Using Cantaloupe Safely

Buying a Cantaloupe

When you're buying a cantaloupe in a store, choose one that feels heavy for its size. There should be no bruises, dents, green areas or soft spots, and the cantaloupe should have a pleasant aroma. You will probably be able to buy cantaloupe all year, but the summer ones are more likely to have been grown nearby and will taste sweeter.

It's certainly not necessary to avoid buying cantaloupe because of the fear of bacterial contamination, but it is a good idea to wash the fruit before using it. The taste of a ripe cantaloupe is too good to miss!

Planting Canataloupe Seeds

Growing Cantaloupes

I love cantaloupes, but I've never grown any. People with experience growing cantaloupes say that the freshly picked, homegrown fruit is tastier than store bought fruit. In a suitable climate it doesn't seem to be too difficult to grow the plants. They need sunlight, heat and a good water supply that doesn't saturate the soil.

Cantaloupe seeds are sometimes planted in mounds or hills to allow excess water to drain away from the plants. The usual recommendation is to plant five or six seeds about two inches apart and about one inch deep in each mound. The mounds should be four to six inches apart. The seedlings will need to be thinned once they've germinated. The plants grow well next to a trellis.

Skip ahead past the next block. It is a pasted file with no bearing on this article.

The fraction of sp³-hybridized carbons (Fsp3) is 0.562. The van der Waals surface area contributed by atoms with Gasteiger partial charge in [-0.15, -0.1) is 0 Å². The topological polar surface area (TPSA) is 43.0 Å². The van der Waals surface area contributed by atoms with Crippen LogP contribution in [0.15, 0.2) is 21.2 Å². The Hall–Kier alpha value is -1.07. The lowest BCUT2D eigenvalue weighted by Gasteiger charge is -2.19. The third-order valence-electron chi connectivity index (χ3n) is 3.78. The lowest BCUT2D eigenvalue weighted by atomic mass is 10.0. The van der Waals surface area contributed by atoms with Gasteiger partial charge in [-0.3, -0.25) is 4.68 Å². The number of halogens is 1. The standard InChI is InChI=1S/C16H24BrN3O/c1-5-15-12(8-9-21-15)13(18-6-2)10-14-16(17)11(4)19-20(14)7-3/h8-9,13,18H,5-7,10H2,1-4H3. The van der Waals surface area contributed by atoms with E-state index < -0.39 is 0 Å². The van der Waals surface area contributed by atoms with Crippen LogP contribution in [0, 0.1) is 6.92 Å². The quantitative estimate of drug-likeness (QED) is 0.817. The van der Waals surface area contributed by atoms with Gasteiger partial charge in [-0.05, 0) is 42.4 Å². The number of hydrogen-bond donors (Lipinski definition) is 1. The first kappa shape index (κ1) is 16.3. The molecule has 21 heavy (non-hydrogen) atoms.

Cantaloupe seeds can be planted in pots indoors and then transplanted outdoors when the seeds have germinated, but it's very important that the roots aren't disturbed as the seedlings are placed in their permanent home.

It's recommended that cantaloupe seeds aren't planted until the soil temperature has reached at least 70°F. In temperate climates with a short growing season, the soil can be covered with black plastic to warm it up, as long as there are holes cut in the plastic.

When cantaloupe fruits are ready to pick they detach from their stems easily, almost slipping off the stems on their own.

Hints Suggesting That You May Have Salmonella Food Poisoning

Salmonella is a rod-shaped bacterium.
Salmonella is a rod-shaped bacterium. | Source

Preventing Food Poisoning

Food safety tips for avoiding a Salmonella infection

Salmonella Infection

Cantaloupes are occasionally recalled due to the presence of bacteria, such as Salmonella, which can cause foodborne illness. The bacteria are located on the rind but can easily be spread to the flesh once the cantaloupe is opened. The most common species of Salmonella involved in food poisoning is Salmonella enteritidis.

Symptoms of a salmonella infection include stomach pain, nausea, vomiting, diarrhea, headache, muscle pain, fever and chills. The symptoms appear after an incubation period, which ranges from 8 to 48 hours after infection. The unpleasant effects of the infection generally last for 2 to 5 days but may last as long as 2 weeks.